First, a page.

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New York City Business Groups Ill Over Paid Sick Days

September 4, 2009
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Opposition is slowly building among groups worried that a New York City Council bill requiring companies to provide employees with as many as nine paid sick days per year would place a burden on small businesses.

Earlier this week, the Manhattan and Staten Island chambers of commerce sent an online survey to members to find out where they stand on the proposal, which would compel businesses with 10 or more employees to provide nine paid sick days, and those with fewer than 10 workers to give five. Fines would be levied at a rate of $1,000 per violation.

New York’s other borough chambers are expected to send out similar surveys after Labor Day.

The surveys are a precursor to an organized opposition campaign by the city’s chambers. A meeting is set for next week in which the groups are expected to come up with a plan of attack against the bill.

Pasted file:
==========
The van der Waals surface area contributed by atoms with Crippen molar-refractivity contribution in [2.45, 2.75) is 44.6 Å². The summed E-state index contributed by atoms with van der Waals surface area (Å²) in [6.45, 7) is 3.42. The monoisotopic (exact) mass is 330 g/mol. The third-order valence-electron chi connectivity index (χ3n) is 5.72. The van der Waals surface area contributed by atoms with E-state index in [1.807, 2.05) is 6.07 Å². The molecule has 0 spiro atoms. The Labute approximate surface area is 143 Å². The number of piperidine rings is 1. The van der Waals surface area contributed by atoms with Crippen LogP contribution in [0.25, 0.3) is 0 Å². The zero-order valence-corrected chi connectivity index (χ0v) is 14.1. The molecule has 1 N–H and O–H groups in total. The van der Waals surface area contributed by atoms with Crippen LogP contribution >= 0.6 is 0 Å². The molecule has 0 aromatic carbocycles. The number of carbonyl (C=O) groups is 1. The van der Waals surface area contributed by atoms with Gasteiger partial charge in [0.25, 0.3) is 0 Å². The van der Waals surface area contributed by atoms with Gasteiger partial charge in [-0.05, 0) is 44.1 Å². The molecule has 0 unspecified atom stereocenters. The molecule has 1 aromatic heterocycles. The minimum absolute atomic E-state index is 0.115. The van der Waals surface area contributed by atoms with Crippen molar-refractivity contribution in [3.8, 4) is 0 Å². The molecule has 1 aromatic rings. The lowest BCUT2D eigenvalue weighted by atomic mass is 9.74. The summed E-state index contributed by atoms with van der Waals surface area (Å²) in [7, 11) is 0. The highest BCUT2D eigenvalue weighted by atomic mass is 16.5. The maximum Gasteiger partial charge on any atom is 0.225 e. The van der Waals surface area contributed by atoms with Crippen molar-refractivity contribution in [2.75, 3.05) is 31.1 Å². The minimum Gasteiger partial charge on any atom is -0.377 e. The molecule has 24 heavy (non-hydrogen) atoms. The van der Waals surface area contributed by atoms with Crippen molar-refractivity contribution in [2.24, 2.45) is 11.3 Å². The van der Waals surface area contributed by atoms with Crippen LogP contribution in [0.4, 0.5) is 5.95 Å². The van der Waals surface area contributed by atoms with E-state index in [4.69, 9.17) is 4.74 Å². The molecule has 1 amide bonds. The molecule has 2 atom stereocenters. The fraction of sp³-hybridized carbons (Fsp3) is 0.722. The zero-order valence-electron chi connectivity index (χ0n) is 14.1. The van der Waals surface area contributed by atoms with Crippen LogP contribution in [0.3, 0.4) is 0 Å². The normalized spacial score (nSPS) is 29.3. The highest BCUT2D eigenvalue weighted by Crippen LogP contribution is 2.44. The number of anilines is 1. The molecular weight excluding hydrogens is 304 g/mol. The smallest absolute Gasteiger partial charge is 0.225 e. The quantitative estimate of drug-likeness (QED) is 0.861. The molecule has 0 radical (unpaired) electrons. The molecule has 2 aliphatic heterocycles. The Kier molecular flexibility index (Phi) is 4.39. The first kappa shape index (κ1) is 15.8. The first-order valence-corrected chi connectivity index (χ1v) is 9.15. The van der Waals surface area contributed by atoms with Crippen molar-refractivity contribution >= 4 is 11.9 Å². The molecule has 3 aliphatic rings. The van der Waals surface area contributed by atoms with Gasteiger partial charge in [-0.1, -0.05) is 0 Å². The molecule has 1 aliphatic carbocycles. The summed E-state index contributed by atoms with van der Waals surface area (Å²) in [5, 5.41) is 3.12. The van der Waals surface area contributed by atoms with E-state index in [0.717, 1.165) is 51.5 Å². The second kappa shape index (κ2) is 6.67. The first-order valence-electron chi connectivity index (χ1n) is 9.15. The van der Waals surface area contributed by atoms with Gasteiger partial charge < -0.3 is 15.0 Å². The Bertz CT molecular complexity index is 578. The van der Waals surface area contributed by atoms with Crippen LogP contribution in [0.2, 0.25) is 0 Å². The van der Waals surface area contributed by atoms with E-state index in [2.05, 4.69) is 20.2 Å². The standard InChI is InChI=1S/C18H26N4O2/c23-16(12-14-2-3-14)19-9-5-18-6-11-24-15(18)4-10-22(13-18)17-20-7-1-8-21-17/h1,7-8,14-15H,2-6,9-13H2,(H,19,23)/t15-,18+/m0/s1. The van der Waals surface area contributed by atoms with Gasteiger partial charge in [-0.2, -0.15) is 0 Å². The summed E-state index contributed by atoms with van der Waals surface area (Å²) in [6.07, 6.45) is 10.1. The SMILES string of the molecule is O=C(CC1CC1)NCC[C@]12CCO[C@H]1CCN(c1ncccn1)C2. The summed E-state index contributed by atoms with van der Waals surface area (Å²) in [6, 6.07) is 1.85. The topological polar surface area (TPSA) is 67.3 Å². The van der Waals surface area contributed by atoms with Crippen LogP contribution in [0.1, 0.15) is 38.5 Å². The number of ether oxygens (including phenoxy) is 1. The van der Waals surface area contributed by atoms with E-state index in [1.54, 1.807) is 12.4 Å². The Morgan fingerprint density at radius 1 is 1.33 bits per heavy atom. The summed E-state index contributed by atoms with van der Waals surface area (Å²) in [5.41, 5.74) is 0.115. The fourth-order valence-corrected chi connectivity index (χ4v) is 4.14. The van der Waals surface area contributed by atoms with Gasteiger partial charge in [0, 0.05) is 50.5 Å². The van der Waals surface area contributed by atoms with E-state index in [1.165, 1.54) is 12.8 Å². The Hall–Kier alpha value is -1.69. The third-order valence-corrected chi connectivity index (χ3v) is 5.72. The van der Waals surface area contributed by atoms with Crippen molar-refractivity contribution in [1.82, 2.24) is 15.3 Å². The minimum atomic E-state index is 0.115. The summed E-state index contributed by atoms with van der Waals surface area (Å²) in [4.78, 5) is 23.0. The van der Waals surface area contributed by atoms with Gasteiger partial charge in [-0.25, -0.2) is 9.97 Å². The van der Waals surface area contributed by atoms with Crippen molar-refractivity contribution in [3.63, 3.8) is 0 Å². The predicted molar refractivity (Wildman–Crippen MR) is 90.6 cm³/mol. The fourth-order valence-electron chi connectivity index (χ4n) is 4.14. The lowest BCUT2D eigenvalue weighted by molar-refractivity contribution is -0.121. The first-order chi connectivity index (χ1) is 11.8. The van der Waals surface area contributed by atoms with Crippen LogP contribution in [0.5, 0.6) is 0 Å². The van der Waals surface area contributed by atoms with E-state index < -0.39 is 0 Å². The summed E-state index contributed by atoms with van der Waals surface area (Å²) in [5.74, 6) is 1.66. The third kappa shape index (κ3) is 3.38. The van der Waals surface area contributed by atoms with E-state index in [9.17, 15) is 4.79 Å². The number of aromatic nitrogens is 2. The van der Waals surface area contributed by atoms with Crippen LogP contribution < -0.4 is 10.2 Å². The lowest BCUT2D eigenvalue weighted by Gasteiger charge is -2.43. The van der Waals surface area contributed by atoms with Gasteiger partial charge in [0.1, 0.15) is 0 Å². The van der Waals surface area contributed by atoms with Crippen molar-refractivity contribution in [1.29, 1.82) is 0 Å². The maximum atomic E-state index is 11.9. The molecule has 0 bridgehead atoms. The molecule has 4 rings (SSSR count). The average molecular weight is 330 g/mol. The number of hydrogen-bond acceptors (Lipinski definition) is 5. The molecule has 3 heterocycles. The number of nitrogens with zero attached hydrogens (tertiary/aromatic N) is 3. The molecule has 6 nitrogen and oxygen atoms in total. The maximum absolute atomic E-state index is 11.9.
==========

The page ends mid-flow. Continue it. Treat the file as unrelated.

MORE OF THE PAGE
“I’ve gotten some responses back to our survey and almost everybody opposes the bill,” said Staten Island Chamber of Commerce president Linda Baran. “They feel it’s just another thing they have to contend with at a time the business climate in the city is getting worse and worse.”

And, although most of its members provide paid sick days and wouldn’t be affected by the legislation, the Partnership for New York City has expressed concern over the measure. A spokesman said the proposal would add to the costs of small businesses at a time when they are already stretched to the limit.

Mayor Michael Bloomberg has indicated a willingness to support paid sick days for large firms, but has stopped short of embracing the mandate for small ones.

Supporters of the bill point to successes with paid sick days in San Francisco and Washington, D.C., and argue it will level the playing field among businesses, helping them in the long run.

“Paid sick days are often smart business,” says a spokesman for the Working Families Party. “Studies show that when workers come to work sick, they can slow productivity, infect their co-workers, and are even more likely to cause workplace accidents.”

Some 35 council members have already signed on to the legislation, which has been spearheaded by Councilwoman Gale Brewer, D-Manhattan, giving it enough support to withstand a veto should the mayor determine the measure to be too onerous for small businesses.


Filed by Daniel Massey of Crain’s New York Business, a sister publication of Workforce Management. To comment, e-mail editors@workforce.com.

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